As the end of 2016, Obamacare lowered the uninsured rate from right before Obamacare took effect to 10.9%. That’s about 23 million more people with health insurance.

Medicaid (the medical insurance program for the poor) would be cut by $880 billion over the next 10 years. That reverses the tax increase levied on the wealthy to pay for the Medicaid expansion under Obamacare, and the CBO estimates that Trumpcare will result in 14 million poor people losing Medicaid over the next 10 years. 14 million people.

I’ve been happily paying higher taxes without complaint for years so that my income could subsidize health insurance for people who couldn’t afford it – like friends and former coworkers who had been out of work and either had to self-insure for an insane amount of money or go without insurance and pray they didn’t get sick. It was the moral thing to do in 2013, and it still is. Continue reading

David Bowie and Paul McCartney: boats against the current…

Successful artists feel constant commercial pressure to repeat their sales success – a pressure that can make any artist choose a safe route.

…so we beat on, boats against the current, borne ceaselessly into the past. – F. Scott Fitzgerald

David Bowie and Paul McCartney (image courtesy Pinterest)

I watched a couple of documentaries (thank you Open Culture) this week featuring rock stars from the classic era, one about a living musician, the other about one who has, alas, shuffled off this mortal coil. What I found most interesting about each of these films is the reminder that it is very difficult for any successful artist, especially for a David Bowie or Paul McCartney, who have enjoyed success at the highest level of their art, to move forward. In a popular art form such as rock music has been, part of the problem is commerce; one who is successful and whose art is embraced by a wide public sells much “plastic ware,” as Roger McGuinn and Chris Hillman wrote. They feel constant commercial pressure to repeat their sales success – a pressure that can make any artist choose a safe route.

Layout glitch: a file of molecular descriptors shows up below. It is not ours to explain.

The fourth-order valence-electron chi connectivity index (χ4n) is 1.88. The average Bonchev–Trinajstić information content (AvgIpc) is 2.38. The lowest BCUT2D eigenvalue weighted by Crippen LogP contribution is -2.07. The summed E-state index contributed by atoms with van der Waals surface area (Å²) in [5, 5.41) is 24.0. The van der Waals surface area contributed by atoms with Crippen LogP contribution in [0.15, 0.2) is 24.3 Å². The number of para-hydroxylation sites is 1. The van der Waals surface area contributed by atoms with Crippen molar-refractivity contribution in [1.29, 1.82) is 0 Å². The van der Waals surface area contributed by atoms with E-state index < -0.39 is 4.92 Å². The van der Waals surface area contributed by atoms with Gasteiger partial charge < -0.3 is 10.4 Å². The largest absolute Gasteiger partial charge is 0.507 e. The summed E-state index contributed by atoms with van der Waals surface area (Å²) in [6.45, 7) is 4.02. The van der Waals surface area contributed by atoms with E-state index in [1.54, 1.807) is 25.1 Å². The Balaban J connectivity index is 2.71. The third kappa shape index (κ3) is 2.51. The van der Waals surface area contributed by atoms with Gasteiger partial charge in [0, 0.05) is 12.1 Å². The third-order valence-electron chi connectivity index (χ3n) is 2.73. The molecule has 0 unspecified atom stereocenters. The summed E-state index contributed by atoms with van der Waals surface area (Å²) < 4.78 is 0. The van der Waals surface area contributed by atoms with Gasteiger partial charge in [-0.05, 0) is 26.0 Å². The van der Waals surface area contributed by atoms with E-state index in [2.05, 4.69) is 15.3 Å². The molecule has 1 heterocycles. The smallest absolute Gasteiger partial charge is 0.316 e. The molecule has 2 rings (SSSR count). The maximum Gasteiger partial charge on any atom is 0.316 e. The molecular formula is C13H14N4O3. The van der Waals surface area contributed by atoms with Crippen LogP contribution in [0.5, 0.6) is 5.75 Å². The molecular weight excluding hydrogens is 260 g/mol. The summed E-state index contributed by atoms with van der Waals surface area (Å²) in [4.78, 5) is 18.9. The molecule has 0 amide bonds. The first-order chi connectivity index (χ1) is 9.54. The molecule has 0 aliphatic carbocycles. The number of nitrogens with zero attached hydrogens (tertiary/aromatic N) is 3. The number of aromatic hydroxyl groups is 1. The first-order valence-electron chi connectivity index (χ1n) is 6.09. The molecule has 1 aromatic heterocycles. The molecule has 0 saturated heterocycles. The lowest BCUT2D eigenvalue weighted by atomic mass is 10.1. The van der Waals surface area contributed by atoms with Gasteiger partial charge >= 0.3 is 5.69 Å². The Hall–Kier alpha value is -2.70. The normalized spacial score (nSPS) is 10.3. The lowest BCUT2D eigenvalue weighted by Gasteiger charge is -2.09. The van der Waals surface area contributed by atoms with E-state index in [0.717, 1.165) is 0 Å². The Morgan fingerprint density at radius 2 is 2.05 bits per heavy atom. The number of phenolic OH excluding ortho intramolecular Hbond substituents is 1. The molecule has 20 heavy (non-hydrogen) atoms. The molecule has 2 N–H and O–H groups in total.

Another, perhaps even greater part of the problem, especially for an artist like Bowie or McCartney, comes from those whose admiration (and money) made them acclaimed, and wealthy: fans. Any artist like Bowie or McCartney with a long career arc (given that the average length of a popular musical star’s career is 18 months, the nearly 50 year career of Bowie and the 50+ year career of McCartney are by any measure remarkable) is bound to have to deal with one of the strongest desires of fans as they, like their heroes, age – nostalgia for past works which form, after all, the soundtracks of their lives. Continue reading

Nearly everything you need to know about TrumpCare

Trumpcare (image credit: NotionsCapitol)

TrumpCare’s first draft was written in secret. Obamacare was written largely in the public view.

TrumpCare was written over the course of a few weeks. Obamacare was written over the course of four months.

When drafting Trumpcare, Republicans didn’t get public input from doctors, hospitals, insurance companies, or patients’ advocacy groups. Democrats held public hearings with doctors, hospitals, insurance companies, and advocacy groups to get their input on early drafts.

TrumpCare was introduced to the House before the Congressional Budget Office had a chance to estimate how much money TrumpCare would save or cost, or how many people would lose their insurance. Obamacare went through multiple revisions, most of which were reviewed by the CBO. Continue reading